1. Dead Men Do Tell Tales: The Strange and Fascinating Cases of a Forensic Anthropologist (by Dr. William Maples)
Published in 1995, Dead Men Do Tell Tales was one of the first forensic “tell-alls” of its kind. In a surprising blend of wit and horror, renowned forensic physician Dr. William Maples walks readers through some of the most baffling (and at times outlandish) cases he’s encountered in his prolific career.
From identifying the remains of a Civil War soldier to analyzing the bones of the Romanov family, Dr. Maples has found himself at the center of some of the strangest forensic riddles to date. Rest assured, he has a tale to tell for each one of them.
2. Stiff: The Curious Lives of Human Cadavers (by Mary Roach)
Most people, unless they study medicine, probably don’t spend much time engaging with dead bodies if they can help it. Or so they might think.
According to science writer Mary Roach, dead bodies are actually all around us, and have had massive influences on the development of technology we take for granted every day. In Stiff, Roach dives into the many ways in which human remains have been used throughout history, some for good and some not so much. From the study of human decomposition in extreme climates to crash test dummies to guillotine guinea pigs, the history of cadavers is as engaging as it is macabre. Still, Roach veers away from the overly sensational, and is always sure to include well-researched ethical commentary wherever she deems necessary.
For anyone interested in medical history, this account of the afterlives of cadavers is a canonical text.
3. Death’s Acre: Inside the Legendary Forensic Lab, the Body Farm, Where the Dead Do Tell Tales (by Dr. Bill Bass and Jon Jefferson)
In case Hollywood had anyone momentarily tricked into thinking that forensic science was glamorous, Death’s Acre is sure to set them straight again. For the first time since it was founded in 1987, readers are invited to examine for themselves the controversial research practices of the University of Tennessee’s decomposition study center — known in the forensic community as the original “body farm,” where Dr. Bill Bass would leave human remains in various natural conditions in order to study the process of their decay.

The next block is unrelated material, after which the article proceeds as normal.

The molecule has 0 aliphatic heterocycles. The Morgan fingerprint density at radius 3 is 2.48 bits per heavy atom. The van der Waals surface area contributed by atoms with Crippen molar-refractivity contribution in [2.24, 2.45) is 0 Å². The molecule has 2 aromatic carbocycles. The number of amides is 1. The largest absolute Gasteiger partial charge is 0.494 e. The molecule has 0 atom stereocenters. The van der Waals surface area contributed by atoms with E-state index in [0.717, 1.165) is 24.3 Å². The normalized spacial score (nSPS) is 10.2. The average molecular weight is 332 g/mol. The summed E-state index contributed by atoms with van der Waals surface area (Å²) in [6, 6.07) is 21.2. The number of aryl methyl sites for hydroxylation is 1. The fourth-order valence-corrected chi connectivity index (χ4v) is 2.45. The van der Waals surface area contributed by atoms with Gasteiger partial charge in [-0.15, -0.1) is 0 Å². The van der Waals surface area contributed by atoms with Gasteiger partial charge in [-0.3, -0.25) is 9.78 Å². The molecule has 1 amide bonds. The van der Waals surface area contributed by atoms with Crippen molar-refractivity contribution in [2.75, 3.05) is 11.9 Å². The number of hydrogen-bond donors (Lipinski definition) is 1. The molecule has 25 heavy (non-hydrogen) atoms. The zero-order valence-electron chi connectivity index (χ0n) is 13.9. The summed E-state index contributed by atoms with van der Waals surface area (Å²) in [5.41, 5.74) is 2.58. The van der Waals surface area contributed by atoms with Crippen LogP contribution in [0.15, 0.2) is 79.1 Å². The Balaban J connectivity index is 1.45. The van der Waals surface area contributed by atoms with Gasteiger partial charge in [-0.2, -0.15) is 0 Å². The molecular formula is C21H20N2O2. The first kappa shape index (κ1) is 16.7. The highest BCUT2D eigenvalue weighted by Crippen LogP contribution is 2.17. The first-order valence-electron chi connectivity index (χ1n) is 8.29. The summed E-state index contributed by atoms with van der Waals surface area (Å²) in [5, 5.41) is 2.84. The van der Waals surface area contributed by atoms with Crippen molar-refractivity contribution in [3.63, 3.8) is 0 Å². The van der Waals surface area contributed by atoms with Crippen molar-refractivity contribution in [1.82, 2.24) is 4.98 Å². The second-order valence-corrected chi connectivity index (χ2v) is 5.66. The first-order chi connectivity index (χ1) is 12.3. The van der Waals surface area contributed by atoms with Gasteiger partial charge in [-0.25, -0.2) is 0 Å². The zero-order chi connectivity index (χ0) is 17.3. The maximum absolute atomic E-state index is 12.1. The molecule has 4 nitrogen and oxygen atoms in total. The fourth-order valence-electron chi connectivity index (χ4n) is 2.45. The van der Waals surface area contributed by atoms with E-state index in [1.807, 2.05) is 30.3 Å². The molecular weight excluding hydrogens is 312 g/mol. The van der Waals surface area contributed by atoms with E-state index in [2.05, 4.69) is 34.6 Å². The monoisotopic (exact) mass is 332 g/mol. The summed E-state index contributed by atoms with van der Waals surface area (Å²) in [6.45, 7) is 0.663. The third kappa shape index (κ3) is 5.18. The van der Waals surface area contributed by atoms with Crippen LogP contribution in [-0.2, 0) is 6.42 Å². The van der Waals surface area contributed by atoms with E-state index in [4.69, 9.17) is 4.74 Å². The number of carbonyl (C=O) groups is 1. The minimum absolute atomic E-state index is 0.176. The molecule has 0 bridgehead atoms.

While the practice of “body farming” has (rightfully) raised many eyebrows in the scientific community over the years, there are few who would dispute that Dr. Bass’ findings have proved absolutely crucial to our crime scene investigation practices today.
For readers who want to learn even more about decomposition studies, Bass and Jefferson also published a follow-up book, Beyond the Body Farm, which takes the same principles and focuses them on a handful of high-profile cases.
4. All That Remains: A Life in Death (by Dr. Sue Black)
Understandably, death is a topic from which many would prefer to shy away. For forensic anthropology professor Dr. Sue Black, however, discussions about death have been the very backbone of her career.
In this almost poetic memoir, Black provides keen insight into the science behind her profession, while also attending to the more human aspects of forensics that too often get overlooked. Skillfully, she balances an acknowledgement of the importance of research with arguments for ethical and emotional factors to be taken into higher consideration. She weaves her own anecdotes with those of the deceased who have been her case studies, as well as their loved ones.
Readers of All That Remains might not have a background in forensic anthropology. Still, an understanding of the human experience will make this memoir one of the most relatable pieces of writing of its kind.
Have a tip we should know? [email protected]Buy it now